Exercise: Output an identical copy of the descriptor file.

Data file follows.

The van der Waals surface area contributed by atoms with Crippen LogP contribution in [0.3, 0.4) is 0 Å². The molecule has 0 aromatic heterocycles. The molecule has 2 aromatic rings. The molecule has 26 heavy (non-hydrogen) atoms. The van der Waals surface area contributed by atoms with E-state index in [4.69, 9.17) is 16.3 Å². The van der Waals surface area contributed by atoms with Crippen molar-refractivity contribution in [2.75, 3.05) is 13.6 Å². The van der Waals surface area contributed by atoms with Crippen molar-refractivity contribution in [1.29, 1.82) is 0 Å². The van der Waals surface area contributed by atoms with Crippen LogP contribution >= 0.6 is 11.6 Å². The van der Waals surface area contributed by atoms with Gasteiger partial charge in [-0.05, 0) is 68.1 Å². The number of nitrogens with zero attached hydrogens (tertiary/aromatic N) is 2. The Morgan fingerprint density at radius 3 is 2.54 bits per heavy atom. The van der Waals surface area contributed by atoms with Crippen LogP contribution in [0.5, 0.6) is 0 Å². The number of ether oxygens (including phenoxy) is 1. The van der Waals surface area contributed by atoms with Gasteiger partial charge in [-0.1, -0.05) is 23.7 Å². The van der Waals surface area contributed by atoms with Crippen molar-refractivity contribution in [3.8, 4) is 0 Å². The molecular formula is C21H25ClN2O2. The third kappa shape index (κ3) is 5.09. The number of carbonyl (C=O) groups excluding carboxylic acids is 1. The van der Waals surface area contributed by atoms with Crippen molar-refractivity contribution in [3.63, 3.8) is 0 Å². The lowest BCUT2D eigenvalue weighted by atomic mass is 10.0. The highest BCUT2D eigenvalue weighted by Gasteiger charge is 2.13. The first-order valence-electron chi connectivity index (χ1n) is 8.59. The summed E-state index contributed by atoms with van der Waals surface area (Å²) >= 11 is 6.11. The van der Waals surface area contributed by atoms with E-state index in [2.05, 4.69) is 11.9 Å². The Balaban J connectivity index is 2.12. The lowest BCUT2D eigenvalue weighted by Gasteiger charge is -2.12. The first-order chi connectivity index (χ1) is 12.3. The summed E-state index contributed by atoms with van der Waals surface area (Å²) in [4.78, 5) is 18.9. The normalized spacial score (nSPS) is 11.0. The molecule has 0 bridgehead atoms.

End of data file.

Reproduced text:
The van der Waals surface area contributed by atoms with Crippen LogP contribution in [0.3, 0.4) is 0 Å². The molecule has 0 aromatic heterocycles. The molecule has 2 aromatic rings. The molecule has 26 heavy (non-hydrogen) atoms. The van der Waals surface area contributed by atoms with E-state index in [4.69, 9.17) is 16.3 Å². The van der Waals surface area contributed by atoms with Crippen molar-refractivity contribution in [2.75, 3.05) is 13.6 Å². The van der Waals surface area contributed by atoms with Crippen molar-refractivity contribution in [1.29, 1.82) is 0 Å². The van der Waals surface area contributed by atoms with Crippen LogP contribution >= 0.6 is 11.6 Å². The van der Waals surface area contributed by atoms with Gasteiger partial charge in [-0.05, 0) is 68.1 Å². The number of nitrogens with zero attached hydrogens (tertiary/aromatic N) is 2. The Morgan fingerprint density at radius 3 is 2.54 bits per heavy atom. The van der Waals surface area contributed by atoms with Crippen LogP contribution in [0.5, 0.6) is 0 Å². The number of ether oxygens (including phenoxy) is 1. The van der Waals surface area contributed by atoms with Gasteiger partial charge in [-0.1, -0.05) is 23.7 Å². The van der Waals surface area contributed by atoms with Crippen molar-refractivity contribution in [3.8, 4) is 0 Å². The molecular formula is C21H25ClN2O2. The third kappa shape index (κ3) is 5.09. The number of carbonyl (C=O) groups excluding carboxylic acids is 1. The van der Waals surface area contributed by atoms with Crippen molar-refractivity contribution in [3.63, 3.8) is 0 Å². The lowest BCUT2D eigenvalue weighted by atomic mass is 10.0. The highest BCUT2D eigenvalue weighted by Gasteiger charge is 2.13. The first-order valence-electron chi connectivity index (χ1n) is 8.59. The summed E-state index contributed by atoms with van der Waals surface area (Å²) >= 11 is 6.11. The van der Waals surface area contributed by atoms with E-state index in [2.05, 4.69) is 11.9 Å². The Balaban J connectivity index is 2.12. The lowest BCUT2D eigenvalue weighted by Gasteiger charge is -2.12. The first-order chi connectivity index (χ1) is 12.3. The summed E-state index contributed by atoms with van der Waals surface area (Å²) in [4.78, 5) is 18.9. The normalized spacial score (nSPS) is 11.0. The molecule has 0 bridgehead atoms.